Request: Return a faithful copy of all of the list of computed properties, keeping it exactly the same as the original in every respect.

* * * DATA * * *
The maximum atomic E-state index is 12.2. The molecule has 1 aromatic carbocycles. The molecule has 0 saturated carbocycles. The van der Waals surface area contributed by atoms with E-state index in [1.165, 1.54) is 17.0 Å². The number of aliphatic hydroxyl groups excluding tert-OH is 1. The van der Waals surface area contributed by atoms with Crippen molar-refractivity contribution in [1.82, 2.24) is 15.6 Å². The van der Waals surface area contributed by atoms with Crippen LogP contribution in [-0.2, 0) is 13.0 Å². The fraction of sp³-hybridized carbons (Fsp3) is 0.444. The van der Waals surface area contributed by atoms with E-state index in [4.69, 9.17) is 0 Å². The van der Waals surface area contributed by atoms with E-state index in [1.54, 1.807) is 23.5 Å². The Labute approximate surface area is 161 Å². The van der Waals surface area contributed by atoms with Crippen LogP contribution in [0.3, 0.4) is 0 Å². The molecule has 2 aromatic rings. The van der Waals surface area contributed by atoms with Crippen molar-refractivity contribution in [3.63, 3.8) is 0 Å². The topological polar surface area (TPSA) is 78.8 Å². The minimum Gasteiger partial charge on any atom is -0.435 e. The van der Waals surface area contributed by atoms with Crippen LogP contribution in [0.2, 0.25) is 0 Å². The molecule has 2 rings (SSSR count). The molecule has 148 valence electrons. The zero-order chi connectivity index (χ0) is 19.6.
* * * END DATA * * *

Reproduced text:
The maximum atomic E-state index is 12.2. The molecule has 1 aromatic carbocycles. The molecule has 0 saturated carbocycles. The van der Waals surface area contributed by atoms with E-state index in [1.165, 1.54) is 17.0 Å². The number of aliphatic hydroxyl groups excluding tert-OH is 1. The van der Waals surface area contributed by atoms with Crippen molar-refractivity contribution in [1.82, 2.24) is 15.6 Å². The van der Waals surface area contributed by atoms with Crippen LogP contribution in [-0.2, 0) is 13.0 Å². The fraction of sp³-hybridized carbons (Fsp3) is 0.444. The van der Waals surface area contributed by atoms with E-state index in [4.69, 9.17) is 0 Å². The van der Waals surface area contributed by atoms with E-state index in [1.54, 1.807) is 23.5 Å². The Labute approximate surface area is 161 Å². The van der Waals surface area contributed by atoms with Crippen LogP contribution in [0.3, 0.4) is 0 Å². The molecule has 2 aromatic rings. The van der Waals surface area contributed by atoms with Crippen molar-refractivity contribution in [3.63, 3.8) is 0 Å². The topological polar surface area (TPSA) is 78.8 Å². The minimum Gasteiger partial charge on any atom is -0.435 e. The van der Waals surface area contributed by atoms with Crippen LogP contribution in [0.2, 0.25) is 0 Å². The molecule has 2 rings (SSSR count). The molecule has 148 valence electrons. The zero-order chi connectivity index (χ0) is 19.6.